Augusta police have exonerated the officer who shot and killed Army veteran Alan Fitzgerald’s service dog Midnite on Thursday afternoon
Augusta Public Safety Director Tyler Brewer said the officer shot Midnite as he was “flying through the air” towards the animal control officer.
Witness accounts that don’t match the police narrative have been dismissed
The Wichita Eagle released an article where Brewer was allowed to push his narrative
On Thursday afternoon, a police officer in Augusta, Kansas shot and killed Army veteran Alan Fitzgerald’s service dog Midnite after they had received a call about a dog fight on another property.
Earlier in the day Midnite had ran down the street and frightened a smaller dog. Fitzgerald believes Midnite, who lived with a small dog, was only trying to play.
When Fitzgerald grabbed Midnite, he claims to have asked the woman if her dog was okay, to which she responded that her dog was fine. There are no reports of the smaller dog sustaining any injuries from Midnite. Still, after the incident the neighbor decided to call police.
Multiple neighbors who witnessed the shooting claim to have seen Officer Devon Keith enter Fitzgerald’s home, without permission, at which point he got into a confrontation with Midnite.
Neither Fitzgerald or his mother were in the front of the residence when the shooting happened. Multiple witnesses say they saw Keith kick Midnite multiple times before finally shooting the German Sheperd.
Despite witness accounts, the officer who shot Midnite has been exonerated because he feared for his life. Augusta Public Safety Director Tyler Brewer has been doing everything in his power to make sure the police narrative is what is heard.
The Wichita Eagle released an article so biased towards the police narrative that Brewer might as well written it. It is common for local media outlets to side with police in the area, as they deal with them so frequently. It is something we have witnessed happen time and time again all over the country.
In this case, Brewer’s account of how the shooting played out just does not seem to add up. Here are just a few of the problems we have found.
In the article, Brewer continues to push the story that Midnite came “blasting up” and hit the glass door. Midnite charged the door a second time, which broke the latch loose.
Midnite was a 4-year-old 85 lbs. German Shepherd. Surely the glass door that he was “blasting up” against would have suffered some damage from Midnite charging so hard it resulted in “breaking the latch loose.”
TDH requested Fitzgerald send us pictures of his door. This is how the door currently looks after Midnite allegedly broke through it just two days ago.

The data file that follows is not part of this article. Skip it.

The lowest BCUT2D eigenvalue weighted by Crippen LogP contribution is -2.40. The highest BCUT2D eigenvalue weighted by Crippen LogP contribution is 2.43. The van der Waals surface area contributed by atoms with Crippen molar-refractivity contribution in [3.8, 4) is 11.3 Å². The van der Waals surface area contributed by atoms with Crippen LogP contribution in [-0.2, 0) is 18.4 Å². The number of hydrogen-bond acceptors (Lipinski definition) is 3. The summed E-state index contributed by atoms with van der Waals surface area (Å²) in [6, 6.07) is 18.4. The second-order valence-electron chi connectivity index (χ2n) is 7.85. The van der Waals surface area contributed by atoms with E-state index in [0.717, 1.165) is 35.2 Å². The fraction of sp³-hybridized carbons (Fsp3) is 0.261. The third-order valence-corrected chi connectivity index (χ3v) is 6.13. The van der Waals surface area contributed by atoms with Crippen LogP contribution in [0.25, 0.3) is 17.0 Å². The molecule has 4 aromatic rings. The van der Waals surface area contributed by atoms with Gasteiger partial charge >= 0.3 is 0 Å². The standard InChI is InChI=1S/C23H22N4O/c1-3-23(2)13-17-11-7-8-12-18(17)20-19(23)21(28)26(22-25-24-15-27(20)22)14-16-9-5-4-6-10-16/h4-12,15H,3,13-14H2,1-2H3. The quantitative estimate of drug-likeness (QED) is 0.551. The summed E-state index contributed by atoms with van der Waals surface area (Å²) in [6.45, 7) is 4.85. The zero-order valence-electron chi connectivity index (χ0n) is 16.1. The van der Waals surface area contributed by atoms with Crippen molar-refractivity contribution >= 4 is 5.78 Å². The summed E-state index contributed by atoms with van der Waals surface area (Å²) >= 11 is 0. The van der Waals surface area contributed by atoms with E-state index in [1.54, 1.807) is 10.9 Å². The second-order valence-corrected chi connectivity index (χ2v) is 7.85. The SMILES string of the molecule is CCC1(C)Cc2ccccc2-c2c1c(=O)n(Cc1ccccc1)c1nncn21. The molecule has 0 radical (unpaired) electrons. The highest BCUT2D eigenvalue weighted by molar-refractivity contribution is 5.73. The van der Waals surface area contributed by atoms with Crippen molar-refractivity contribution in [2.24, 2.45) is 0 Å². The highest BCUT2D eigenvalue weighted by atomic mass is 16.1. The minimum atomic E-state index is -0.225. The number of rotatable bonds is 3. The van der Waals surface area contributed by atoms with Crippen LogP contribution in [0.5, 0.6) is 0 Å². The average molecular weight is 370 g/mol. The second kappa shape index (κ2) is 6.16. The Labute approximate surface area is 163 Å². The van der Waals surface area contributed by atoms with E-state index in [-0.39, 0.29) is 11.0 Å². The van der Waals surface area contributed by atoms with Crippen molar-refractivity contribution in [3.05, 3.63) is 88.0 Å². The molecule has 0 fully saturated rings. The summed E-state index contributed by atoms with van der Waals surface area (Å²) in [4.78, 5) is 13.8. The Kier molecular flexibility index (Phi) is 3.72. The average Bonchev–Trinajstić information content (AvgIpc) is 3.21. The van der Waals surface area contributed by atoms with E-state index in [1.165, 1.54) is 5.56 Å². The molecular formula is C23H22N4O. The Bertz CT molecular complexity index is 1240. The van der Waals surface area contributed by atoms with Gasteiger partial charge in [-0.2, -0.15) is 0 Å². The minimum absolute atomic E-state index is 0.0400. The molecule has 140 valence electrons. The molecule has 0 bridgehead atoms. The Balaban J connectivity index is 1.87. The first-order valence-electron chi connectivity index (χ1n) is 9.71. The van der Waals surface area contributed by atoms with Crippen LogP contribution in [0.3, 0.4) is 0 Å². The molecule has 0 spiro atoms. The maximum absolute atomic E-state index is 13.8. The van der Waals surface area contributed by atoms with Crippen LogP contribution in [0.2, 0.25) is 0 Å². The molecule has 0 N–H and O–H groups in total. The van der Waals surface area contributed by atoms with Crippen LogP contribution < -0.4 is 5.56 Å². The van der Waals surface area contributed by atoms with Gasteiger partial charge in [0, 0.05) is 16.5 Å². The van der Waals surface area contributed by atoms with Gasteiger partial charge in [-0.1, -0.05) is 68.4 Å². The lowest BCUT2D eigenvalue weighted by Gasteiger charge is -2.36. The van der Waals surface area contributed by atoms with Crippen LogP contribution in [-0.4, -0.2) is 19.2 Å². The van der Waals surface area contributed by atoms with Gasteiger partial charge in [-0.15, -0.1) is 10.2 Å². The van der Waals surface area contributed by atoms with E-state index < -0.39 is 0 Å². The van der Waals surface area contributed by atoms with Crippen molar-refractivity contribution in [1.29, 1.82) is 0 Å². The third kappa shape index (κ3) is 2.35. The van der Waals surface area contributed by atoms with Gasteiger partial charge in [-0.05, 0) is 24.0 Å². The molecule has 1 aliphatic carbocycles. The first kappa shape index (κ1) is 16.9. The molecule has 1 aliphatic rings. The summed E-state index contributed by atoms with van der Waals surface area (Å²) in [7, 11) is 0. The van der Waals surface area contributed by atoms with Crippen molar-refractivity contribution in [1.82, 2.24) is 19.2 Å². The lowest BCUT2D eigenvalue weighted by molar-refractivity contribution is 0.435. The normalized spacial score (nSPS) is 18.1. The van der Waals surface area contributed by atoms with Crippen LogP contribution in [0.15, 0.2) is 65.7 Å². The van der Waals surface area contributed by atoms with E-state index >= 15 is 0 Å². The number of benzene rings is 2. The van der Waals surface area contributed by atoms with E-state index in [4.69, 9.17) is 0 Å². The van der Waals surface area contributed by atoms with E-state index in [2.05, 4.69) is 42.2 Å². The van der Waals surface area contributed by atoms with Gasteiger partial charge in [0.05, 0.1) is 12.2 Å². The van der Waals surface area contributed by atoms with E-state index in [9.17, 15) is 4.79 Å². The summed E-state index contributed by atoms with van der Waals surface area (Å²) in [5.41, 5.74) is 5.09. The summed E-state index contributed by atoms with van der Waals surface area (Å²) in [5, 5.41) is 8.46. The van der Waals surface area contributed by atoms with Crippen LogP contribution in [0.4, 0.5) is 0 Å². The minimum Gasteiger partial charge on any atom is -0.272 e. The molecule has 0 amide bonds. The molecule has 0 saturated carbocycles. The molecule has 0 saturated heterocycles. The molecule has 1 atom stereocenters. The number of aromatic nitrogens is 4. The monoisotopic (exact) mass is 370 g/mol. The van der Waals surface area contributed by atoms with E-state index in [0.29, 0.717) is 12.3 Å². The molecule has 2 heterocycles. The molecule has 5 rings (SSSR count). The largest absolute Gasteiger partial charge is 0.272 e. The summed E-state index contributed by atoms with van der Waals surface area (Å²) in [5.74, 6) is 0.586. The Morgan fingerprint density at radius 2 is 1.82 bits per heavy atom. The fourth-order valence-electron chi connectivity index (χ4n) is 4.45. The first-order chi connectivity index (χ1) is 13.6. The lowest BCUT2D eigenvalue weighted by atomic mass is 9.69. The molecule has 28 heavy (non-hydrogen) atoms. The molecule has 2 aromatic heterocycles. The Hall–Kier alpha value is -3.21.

We went to the Fitzgerald residence just hours after the shooting. Our entire time there, the front door was open and the glass door was closed, just as it was earlier in the afternoon. We entered and exited through the door with no problem what-so-ever. There was no apparent damage to the door, or the latch.
After busting through the glass door Midnite allegedly charged at the animal control officer, causing him to fall backward on the porch and hit his head. Amazingly, the officer managed to shoot Midnite as he was “flying through the air” towards the animal control officer.
Again, physical evidence shows Brewer’s narrative to be not impossible, but highly improbable. The Fitzgerald’s do not have a large porch. Below are pictures of Fitzgerald’s porch. The pictures give an idea of the porch’s size and how hard it would be to fall backward on it, not to mention shoot a dog lunging off of it in midair.
Multiple neighbors claim to have seen Keith open the glass door and enter the house. Witnesses claim he was then seen kicking and struggling with the dog. Brewer claims to have witnesses contradicted that account, yet there is no information on who these witnesses are.
Fitzgerald’s neighbor told TDH that they did not even get to give their statements to an officer. They were not interviewed, and instead told to give written statements that were later dismissed for reasons unknown.
Brewer also claims there was evidence at the scene that corroborated the officers’ account, but still did not go into any detail on what evidence that could be.
Brewer goes on to say that Midnite attacked Fitzgerald’s teenage nephew at El Dorado Lake and “ripped his face up good.” Midnite was rescued by Fitzgerald and had been abused by a previous owner. The attack happened long before Midnite had went through training classes. If it was a serious issue, something would have been dealt with at the time of the attack.
Investigators were able to confirm Midnite’s service dog training through Family Dog Training and Behavioral Center in Valley Center, Kansas. Brewer pointed out that the trainer said Midnite was “an alpha male,” “territorial” and “very protective.” However, he conveniently left out that the training center told KAKE ABC that Midnite had “passed all necessary tests and did not show any aggression.” His trainer said “Midnite was a German Shepherd, it’s not uncommon for them to protect their home.”
The animal control officer took off work on Friday due to a “splitting headache,” Brewer said. He went on to say that the officer “feels horrible” an couldn’t sleep because “all he could see is that dog in mid-air” lunging at the animal control officer.
TDH spoke to Fitzgerald on Saturday who has not been able to sleep since the officer shot his dog in cold blood on Thursday afternoon. Fitzgerald is an Army veteran who lives with anxiety and PTSD. Since he got Midnite he has not had any episodes. Fitzgerald is now forced to find an entirely new crutch to help get him through every day life due to the actions of one officer from the Augusta Police Department.